- University of North Carolina at Pembroke. Mary Livermore Library, Special Collections
- Elmer William Hunt
- Elmer W. Hunt Photograph Collection
- 13 Series
Items: 53,673 items
- The collection consists of photographs taken by Elmer Hunt Sr., a local photographer who died in 1987. Mr. Hunt graduated from the University in 1953 when it was Pembroke State College and he served as the University's photographer from 1953 to1973. He also took photographs in the local schools and throughout the community, including at weddings and civic meetings and events. There are thousands of photographs of members of UNCP, the town of Pembroke, and surrounding communities in the collection.
- Access Restrictions
The materials available on this web site are for research use only. Publication and/or broadcast in any form, whether print or electronic, requires written permission from the Mary Livermore Library.
For purposes of private study, scholarship, and research, materials from this web site may be reproduced without prior permission. When citing materials, please provide proper documentation of source.
This collection contains materials that are digitized and available online and some materials that are digitized but not currently available online. For information about access to all of the materials, contact Special Collections staff.
- Copyright Notice
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- Preferred Citation:
- [Identification of item], Elmer W. Hunt Photograph, [Mary Livermore Library], [University of North Carolina at Pembroke], [Pembroke], NC, USA.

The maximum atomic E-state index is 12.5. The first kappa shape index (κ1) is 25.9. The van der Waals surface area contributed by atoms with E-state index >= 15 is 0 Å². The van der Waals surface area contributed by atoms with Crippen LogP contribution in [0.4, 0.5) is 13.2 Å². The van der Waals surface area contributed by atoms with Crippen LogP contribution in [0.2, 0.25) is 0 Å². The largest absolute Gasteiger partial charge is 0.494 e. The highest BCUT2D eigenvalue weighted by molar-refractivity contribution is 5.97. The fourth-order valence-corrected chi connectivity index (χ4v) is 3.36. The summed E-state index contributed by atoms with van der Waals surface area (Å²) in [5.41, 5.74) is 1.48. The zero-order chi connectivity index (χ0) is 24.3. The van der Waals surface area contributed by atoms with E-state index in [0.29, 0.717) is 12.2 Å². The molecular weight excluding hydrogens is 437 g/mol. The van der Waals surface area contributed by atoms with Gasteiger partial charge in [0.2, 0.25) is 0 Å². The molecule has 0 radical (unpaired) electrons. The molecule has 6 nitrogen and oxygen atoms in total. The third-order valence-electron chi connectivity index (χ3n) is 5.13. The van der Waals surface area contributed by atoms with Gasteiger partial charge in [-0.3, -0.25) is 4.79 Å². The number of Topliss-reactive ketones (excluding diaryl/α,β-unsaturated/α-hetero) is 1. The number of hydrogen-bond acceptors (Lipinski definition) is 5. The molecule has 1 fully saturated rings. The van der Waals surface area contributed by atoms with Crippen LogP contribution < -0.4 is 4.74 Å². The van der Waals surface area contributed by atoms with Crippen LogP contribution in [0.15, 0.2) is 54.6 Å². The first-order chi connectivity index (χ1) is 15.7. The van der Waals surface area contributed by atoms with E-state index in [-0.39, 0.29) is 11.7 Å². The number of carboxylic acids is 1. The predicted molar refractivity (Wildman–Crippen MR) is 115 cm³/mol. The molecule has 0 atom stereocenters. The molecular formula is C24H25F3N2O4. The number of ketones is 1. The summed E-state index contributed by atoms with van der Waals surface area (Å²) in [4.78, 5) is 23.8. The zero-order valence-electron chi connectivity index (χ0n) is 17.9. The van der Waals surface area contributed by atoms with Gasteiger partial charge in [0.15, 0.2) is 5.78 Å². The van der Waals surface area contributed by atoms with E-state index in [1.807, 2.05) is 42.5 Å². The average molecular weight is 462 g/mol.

- The negatives were given to the University in 2002 by Elmer Hunt's son, Elmer William Hunt, Jr. (Bill). Dr. Linda Oxendine, at the time Chair of the American Indian Studies Department, took charge of preserving the negatives. In spring 2005, with her retirement impending, Dr. Oxendine transferred the collection to the Mary Livermore Library.
- Processing Information:
Processed by Carlene Cummings and Lillian Brewington
Collection contains over 53,000 negatives of photos taken by long-time University and community photographer, the late Elmer William Hunt. The negatives were given to the University in 2002 by Elmer Hunt's son, William Jr. (Bill). Dr. Linda Oxendine, at the time Chair of the American Indian Studies Department, took charge of preserving the negatives by beginning the process of scanning the negatives and storing them on CDs. Students and interns began to sort, describe, and catalog the negatives.
In spring 2005, with her retirement impending, Dr. Oxendine transferred the collection to the Mary Livermore Library for continued development and preservation. Library staff members Lillian Brewington and Carlene Cummings spent a year sorting and categorizing the more than 53,000 negatives. The negatives were then sent to the National Archive Publishing Company (NAPC) to be scanned, digitized, and saved to external computer hard drives.
In 2011, Karen Fritts, Government Documents/Development Librarian, was able to attain/acquire an LSTA technology grant that covered the cost of a full-time staff person, office equipment, and the supplies needed to process the digitized images and add them to the Library's electronic archival database, CONTENTdm. Samantha McQeeen was hired as the University Library Technician for Special Collections in October 2011. Mrs. McQueen added detailed descriptions to approximately 15,000 of the photographs from October to June 2012. She and Robert Wolf, Serials/Digital Operations Coordinator, uploaded the descriptions and the digital photographs to CONTENTdm where these particular images can be viewed online by the general public. All but approximately 12,000 of the images are available, in digitized format, for students, researchers, and other interested parties. Photographs of individuals (11,883 items: 11,592 negatives, 78 photographs, 213 images on rolls of film; 11,377 black-and-white, 506 color); local funerals (389 items: 381 black-and-white and 8 color negatives); and tragic events (141 items: all black-and-white negatives) will not be available for public research or perusal.
- Sensitive Materials Statement